Leading families down the garden path
Ailish Drake, an architect turned horticulturist, is always surprised how few people are growing anything. She started running gardening classes for small children but then realised that without the support of adults, be they parents or childcare providers, it was impossible for youngsters to continue.
“Our generation of parents don’t know much about gardening,” remarks Drake, who grew up on a farm in the Ballyhoura mountains in Co Limerick and lived in Dublin for 13 years before returning to her native county to set up home with fellow architect Conor Hourigan and their two children, Sam (five) and Michael (two). She now runs “gardening with kids” courses through her Sow and Grow business, to teach adults the basics so that they can foster children’s natural interest in it.
“It is great for them to get out and get their hands dirty. From age three on they really understand and are very excited to see seeds germinating and the little plants growing up. I still get excited about seeing that.” Choosing the wrong things to grow is a common mistake parents make. “If a child is trying to grow something that is too difficult and they have failures, they are going to lose interest,” she points out.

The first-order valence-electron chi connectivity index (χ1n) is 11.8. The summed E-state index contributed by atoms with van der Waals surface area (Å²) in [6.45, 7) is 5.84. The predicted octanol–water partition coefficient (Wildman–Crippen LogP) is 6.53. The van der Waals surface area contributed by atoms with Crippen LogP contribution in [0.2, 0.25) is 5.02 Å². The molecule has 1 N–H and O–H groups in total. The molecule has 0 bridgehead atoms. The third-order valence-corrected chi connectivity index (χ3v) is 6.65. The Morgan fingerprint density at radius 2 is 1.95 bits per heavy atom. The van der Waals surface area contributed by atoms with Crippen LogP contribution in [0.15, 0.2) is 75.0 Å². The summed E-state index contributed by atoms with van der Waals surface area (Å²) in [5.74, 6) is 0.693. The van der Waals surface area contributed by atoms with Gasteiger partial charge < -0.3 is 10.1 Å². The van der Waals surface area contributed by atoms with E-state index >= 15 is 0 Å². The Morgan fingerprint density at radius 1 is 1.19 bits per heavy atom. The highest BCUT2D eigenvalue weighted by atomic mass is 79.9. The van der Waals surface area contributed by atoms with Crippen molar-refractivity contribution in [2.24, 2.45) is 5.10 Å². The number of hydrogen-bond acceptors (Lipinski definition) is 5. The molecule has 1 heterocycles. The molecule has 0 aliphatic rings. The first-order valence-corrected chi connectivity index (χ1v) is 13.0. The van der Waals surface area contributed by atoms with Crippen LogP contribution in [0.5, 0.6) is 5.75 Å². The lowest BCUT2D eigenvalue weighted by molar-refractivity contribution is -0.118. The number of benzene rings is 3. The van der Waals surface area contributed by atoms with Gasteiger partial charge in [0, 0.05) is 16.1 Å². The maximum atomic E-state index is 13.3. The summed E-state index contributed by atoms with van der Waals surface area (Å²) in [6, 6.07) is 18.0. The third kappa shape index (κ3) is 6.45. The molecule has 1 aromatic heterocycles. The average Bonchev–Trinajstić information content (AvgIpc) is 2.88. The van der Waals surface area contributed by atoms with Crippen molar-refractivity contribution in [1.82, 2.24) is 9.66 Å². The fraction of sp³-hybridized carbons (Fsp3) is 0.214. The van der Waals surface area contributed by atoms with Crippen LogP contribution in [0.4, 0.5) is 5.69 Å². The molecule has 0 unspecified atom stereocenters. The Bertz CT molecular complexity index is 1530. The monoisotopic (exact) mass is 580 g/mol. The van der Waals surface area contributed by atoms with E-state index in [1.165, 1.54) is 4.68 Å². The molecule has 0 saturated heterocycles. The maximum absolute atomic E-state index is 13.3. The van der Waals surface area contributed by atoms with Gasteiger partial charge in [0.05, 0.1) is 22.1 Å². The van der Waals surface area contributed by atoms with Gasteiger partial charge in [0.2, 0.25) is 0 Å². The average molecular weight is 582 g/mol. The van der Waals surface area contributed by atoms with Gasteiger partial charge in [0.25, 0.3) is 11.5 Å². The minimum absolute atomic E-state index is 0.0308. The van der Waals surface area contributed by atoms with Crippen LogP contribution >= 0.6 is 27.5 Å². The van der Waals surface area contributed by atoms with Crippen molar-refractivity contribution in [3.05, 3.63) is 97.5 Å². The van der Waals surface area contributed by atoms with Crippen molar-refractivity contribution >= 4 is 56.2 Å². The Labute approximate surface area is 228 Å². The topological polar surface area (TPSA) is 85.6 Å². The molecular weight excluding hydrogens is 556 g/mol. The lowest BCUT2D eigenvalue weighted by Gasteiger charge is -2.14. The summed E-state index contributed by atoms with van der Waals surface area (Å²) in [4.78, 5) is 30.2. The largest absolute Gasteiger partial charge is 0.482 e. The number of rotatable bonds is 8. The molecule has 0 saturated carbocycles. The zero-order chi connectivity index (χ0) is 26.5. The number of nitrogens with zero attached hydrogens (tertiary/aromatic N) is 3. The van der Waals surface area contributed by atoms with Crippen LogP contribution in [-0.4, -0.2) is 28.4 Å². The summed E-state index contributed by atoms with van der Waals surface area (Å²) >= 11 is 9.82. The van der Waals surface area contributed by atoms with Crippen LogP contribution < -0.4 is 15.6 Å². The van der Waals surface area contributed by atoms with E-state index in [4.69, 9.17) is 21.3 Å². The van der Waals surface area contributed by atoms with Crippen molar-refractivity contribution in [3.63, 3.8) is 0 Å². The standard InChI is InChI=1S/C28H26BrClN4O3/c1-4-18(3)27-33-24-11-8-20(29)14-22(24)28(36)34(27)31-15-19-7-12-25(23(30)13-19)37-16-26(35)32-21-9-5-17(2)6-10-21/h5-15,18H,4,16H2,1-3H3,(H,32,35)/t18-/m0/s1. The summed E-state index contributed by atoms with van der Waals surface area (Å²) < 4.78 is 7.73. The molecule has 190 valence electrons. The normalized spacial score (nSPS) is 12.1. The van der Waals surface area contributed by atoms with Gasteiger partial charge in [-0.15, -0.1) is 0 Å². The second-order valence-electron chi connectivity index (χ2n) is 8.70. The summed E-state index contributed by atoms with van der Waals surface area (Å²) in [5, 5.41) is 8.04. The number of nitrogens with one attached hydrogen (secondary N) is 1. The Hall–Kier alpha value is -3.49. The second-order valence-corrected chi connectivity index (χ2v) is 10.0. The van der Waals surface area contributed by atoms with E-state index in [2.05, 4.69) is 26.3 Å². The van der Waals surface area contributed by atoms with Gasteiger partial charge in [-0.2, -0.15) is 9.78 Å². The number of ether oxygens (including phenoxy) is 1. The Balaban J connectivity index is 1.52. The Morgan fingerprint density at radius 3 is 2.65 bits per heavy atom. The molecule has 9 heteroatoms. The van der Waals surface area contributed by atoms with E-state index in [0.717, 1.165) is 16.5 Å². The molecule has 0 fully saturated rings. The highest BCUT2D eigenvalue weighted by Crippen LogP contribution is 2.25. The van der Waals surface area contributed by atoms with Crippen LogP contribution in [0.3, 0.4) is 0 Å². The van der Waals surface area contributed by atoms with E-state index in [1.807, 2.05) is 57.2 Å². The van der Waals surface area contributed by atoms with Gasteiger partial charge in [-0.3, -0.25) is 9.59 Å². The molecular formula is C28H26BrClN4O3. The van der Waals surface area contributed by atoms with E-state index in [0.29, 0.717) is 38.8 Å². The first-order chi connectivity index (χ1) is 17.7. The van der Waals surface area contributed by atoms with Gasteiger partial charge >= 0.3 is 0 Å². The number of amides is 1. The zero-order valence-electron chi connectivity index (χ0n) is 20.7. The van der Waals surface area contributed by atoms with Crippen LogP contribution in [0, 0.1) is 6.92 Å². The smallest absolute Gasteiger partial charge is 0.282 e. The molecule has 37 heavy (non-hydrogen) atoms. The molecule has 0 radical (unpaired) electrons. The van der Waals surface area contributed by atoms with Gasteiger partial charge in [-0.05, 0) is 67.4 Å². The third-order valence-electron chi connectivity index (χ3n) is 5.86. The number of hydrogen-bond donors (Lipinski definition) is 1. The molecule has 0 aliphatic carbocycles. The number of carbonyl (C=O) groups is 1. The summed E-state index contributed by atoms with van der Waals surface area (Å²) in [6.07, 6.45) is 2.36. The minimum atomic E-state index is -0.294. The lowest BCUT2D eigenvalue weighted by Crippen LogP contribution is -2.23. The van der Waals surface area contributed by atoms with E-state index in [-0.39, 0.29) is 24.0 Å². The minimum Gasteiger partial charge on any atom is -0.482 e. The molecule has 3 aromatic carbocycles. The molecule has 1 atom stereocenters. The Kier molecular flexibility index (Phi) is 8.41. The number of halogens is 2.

“Peas are number one – you can’t go wrong with peas.” She also suggests beans, a salad patch, and onions and turnips which are easy to handle and quick to harvest. “Herbs are another great thing for children – they may not be eating them that much but they are very sensory and again very foolproof.” There are easy, attractive edible flowers too, such as nasturtiums and pot marigolds, calendula, which can be sown outside.
Drake is a big fan of potatoes in planter bags. “You put four potatoes in a bag and keep covering them with soil as they grow. You get a big bag of potatoes at the end of it.” She did this with her own children, who are always very proud of what they’ve grown. “The biggest thing for me is that they are much better about eating fruit and vegetables because of the garden.”